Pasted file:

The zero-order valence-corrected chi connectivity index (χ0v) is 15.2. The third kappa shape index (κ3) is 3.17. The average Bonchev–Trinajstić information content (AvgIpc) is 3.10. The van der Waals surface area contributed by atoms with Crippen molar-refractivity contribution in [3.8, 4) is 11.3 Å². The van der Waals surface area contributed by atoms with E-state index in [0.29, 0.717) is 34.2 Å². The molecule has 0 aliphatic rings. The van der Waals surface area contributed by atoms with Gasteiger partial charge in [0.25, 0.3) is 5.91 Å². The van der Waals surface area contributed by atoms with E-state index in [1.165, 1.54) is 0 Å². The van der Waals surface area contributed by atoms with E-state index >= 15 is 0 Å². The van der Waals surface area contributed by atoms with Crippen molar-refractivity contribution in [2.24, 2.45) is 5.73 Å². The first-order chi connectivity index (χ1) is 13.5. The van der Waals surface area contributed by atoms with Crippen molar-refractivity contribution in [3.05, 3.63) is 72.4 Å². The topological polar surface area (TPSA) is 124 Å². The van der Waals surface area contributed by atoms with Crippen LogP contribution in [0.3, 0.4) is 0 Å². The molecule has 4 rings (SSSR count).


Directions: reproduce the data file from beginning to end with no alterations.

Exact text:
The zero-order valence-corrected chi connectivity index (χ0v) is 15.2. The third kappa shape index (κ3) is 3.17. The average Bonchev–Trinajstić information content (AvgIpc) is 3.10. The van der Waals surface area contributed by atoms with Crippen molar-refractivity contribution in [3.8, 4) is 11.3 Å². The van der Waals surface area contributed by atoms with E-state index in [0.29, 0.717) is 34.2 Å². The molecule has 0 aliphatic rings. The van der Waals surface area contributed by atoms with Gasteiger partial charge in [0.25, 0.3) is 5.91 Å². The van der Waals surface area contributed by atoms with E-state index in [1.165, 1.54) is 0 Å². The van der Waals surface area contributed by atoms with E-state index >= 15 is 0 Å². The van der Waals surface area contributed by atoms with Crippen molar-refractivity contribution in [2.24, 2.45) is 5.73 Å². The first-order chi connectivity index (χ1) is 13.5. The van der Waals surface area contributed by atoms with Crippen molar-refractivity contribution in [3.05, 3.63) is 72.4 Å². The topological polar surface area (TPSA) is 124 Å². The van der Waals surface area contributed by atoms with Crippen LogP contribution in [0.3, 0.4) is 0 Å². The molecule has 4 rings (SSSR count).